Hotel Developers Want To Talk Again

    GRAND RAPIDS — The developers of a proposed convention-center hotel for Calder Plaza initially wanted a binding option on a buy-sell agreement from the city for City Hall.

    But just days before their second luncheon meeting with commissioners, and their first in 11 weeks, they changed their request to a 10-month exclusive option on the building, leaving out the buy-sell portion.

    Why? Because they said they didn’t have the numbers ready to ask for a buy-sell.

    “We didn’t want to put a number on it because if you put one number up, you have to put them all up, and none of the numbers are relevant now. That’s why we didn’t do it,” said Ed Kettle, public information director for Blue Bridge Ventures.

    “That’s why we changed our proposal. And that’s why we thought we had an agreement with city staff to proceed like that.”

    Blue Bridge is a local real estate developer that has joined forces with Hines Interests LP of Houston to propose the hotel for the plaza. The two firms have formed Gallium Group LLC for the project that requires the city and county to move from the plaza to make way for a 24-story hotel they want to build there.

    At the meeting on Sept. 24, Mayor John Logie told the developers that he knew enough about the hotel business to believe that they could show enough profit to pay for a hotel that is expected to cost them at least $50 million to build.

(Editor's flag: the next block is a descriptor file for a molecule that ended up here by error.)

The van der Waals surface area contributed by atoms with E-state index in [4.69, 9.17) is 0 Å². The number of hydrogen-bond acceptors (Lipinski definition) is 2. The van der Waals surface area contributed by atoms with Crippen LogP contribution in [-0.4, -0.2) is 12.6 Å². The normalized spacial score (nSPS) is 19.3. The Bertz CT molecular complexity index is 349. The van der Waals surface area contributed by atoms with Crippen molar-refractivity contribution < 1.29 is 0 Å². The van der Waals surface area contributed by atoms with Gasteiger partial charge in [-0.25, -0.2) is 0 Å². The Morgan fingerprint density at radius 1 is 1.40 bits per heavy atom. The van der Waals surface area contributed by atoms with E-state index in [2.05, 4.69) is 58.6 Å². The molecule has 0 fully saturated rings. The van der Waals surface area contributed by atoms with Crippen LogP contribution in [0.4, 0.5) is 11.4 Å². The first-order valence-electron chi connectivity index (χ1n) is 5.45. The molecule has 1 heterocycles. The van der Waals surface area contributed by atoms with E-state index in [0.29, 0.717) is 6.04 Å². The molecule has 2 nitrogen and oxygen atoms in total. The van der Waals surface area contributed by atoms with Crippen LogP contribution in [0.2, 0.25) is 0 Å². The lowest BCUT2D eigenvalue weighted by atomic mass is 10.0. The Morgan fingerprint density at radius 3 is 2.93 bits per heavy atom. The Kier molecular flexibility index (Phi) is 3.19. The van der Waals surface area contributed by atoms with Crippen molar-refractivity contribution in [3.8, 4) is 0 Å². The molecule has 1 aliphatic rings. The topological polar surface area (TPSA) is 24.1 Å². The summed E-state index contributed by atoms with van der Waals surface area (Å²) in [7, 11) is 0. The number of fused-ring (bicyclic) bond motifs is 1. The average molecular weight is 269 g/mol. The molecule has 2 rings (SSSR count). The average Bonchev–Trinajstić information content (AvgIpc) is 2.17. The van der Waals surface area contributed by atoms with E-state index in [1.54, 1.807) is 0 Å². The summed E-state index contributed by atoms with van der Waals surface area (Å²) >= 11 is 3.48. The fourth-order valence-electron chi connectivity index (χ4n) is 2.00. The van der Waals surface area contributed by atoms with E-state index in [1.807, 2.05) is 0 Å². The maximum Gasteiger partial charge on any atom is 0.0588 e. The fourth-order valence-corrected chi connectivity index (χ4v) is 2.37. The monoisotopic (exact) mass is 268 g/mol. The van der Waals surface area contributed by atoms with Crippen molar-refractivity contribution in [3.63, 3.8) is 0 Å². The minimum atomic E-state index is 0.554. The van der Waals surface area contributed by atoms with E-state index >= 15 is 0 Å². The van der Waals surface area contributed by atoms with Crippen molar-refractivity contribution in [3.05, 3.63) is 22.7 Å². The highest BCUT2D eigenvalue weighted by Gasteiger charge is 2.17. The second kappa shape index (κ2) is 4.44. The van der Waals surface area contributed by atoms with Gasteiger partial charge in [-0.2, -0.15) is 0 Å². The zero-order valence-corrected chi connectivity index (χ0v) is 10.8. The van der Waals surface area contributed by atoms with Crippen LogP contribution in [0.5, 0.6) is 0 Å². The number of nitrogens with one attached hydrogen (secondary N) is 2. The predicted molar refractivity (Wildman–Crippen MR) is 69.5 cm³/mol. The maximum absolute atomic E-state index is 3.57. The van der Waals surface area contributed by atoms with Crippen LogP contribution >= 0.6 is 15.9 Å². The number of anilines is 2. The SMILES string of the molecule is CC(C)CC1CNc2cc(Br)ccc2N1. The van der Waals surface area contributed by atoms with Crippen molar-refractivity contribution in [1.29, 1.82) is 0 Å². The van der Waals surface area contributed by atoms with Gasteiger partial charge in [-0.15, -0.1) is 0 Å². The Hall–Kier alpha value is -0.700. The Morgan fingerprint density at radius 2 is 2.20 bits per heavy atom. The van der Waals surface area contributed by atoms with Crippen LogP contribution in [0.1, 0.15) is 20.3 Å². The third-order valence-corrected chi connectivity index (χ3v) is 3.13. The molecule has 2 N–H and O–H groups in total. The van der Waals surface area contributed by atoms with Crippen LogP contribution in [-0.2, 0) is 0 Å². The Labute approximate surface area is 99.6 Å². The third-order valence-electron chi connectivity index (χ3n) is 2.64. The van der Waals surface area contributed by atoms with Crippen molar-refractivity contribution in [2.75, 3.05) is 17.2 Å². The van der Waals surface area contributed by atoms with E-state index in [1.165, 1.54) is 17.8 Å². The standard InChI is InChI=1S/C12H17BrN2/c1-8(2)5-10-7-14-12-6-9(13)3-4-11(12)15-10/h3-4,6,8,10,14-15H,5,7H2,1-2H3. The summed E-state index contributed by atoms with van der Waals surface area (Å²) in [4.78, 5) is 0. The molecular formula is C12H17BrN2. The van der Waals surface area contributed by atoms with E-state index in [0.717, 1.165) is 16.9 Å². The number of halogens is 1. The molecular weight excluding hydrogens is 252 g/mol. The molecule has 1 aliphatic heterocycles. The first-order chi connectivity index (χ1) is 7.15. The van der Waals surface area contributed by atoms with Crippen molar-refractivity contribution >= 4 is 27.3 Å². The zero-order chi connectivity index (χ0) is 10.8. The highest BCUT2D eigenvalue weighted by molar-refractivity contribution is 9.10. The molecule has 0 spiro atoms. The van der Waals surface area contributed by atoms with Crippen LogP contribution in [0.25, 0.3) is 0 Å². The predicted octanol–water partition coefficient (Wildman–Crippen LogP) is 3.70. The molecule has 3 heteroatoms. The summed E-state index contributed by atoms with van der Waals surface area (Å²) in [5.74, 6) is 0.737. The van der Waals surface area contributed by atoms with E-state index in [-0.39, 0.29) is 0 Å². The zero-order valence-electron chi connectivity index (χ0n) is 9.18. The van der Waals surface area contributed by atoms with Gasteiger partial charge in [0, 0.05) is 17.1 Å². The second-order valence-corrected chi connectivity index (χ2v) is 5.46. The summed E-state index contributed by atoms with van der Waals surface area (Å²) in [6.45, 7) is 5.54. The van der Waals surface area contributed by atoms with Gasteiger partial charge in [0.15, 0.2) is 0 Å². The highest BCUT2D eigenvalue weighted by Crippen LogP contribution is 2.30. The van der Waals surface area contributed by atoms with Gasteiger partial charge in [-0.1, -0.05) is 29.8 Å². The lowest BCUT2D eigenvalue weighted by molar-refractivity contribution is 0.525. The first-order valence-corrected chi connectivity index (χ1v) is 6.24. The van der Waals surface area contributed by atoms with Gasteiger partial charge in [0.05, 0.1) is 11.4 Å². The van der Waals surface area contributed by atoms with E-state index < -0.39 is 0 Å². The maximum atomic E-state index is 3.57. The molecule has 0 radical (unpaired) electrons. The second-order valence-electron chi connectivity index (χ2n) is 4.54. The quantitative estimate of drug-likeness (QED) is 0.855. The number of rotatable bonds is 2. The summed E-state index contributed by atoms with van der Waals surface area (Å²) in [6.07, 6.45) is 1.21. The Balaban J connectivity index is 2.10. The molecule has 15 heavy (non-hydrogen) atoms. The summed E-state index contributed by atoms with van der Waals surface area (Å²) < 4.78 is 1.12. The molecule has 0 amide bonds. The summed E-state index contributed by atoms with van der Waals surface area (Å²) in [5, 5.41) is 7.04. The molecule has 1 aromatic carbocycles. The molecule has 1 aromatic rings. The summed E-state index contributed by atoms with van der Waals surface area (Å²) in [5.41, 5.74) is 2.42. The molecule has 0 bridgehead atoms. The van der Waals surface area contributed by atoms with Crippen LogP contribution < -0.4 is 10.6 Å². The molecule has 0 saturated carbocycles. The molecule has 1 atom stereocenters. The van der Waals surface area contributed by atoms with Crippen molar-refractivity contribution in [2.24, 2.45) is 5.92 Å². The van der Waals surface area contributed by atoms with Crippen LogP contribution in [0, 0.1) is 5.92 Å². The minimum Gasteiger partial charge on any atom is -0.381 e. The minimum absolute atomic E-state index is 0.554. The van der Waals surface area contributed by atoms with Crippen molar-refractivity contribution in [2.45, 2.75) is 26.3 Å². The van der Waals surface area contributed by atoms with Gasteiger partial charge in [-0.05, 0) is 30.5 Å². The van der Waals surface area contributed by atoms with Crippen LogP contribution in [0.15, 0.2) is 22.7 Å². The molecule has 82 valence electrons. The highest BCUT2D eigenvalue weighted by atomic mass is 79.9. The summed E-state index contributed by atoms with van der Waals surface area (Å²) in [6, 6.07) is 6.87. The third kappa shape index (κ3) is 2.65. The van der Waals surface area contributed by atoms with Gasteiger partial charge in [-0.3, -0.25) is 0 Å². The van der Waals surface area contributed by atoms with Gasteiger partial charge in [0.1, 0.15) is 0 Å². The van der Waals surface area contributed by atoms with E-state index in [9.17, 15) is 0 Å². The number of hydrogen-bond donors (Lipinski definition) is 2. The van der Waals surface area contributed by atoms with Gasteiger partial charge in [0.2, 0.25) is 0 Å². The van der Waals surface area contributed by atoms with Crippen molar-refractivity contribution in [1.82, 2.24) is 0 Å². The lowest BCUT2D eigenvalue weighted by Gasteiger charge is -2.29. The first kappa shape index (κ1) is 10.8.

But Logie added that he didn’t see how they could generate enough revenue from the hotel to pay for relocating the city and the county to separate downtown sites, a move that the mayor estimated would cost the developers between $40 and $50 million.

    “We’ve given them the model. We’ve worked over that model intensely to find out if it’s a model that can stand on its own feet. I think we’ve agreed that it is a model that we can use,” said Kettle.

    “Now we have to go back and plug the actual numbers into that model. Any numbers that the mayor uses, or anyone else uses, are very interesting, but not the least bit relevant until we get the study done.”

    The developers hope to get together with the city again soon to iron out their differences on the option commissioners didn’t vote on two weeks ago.

    “There may be some language changes that we can use to give them more of a definition and a little more protection if that is the issue,” said Kettle. “We felt their interpretations were glaringly different than ours.”

    But it’s unlikely that the differences will get settled in a single sitting. One reason is the Gallium Group didn’t feel that the nine weeks of talks went deep enough to finalize a deal.

    “We’re not there yet, for anybody,” said Kettle “We’ll never be there until we get to the final numbers and we know exactly what numbers we’re plugging in to put these into the formula and see if it shakes out. And if it doesn’t shake out, we’re willing to live with that.”           

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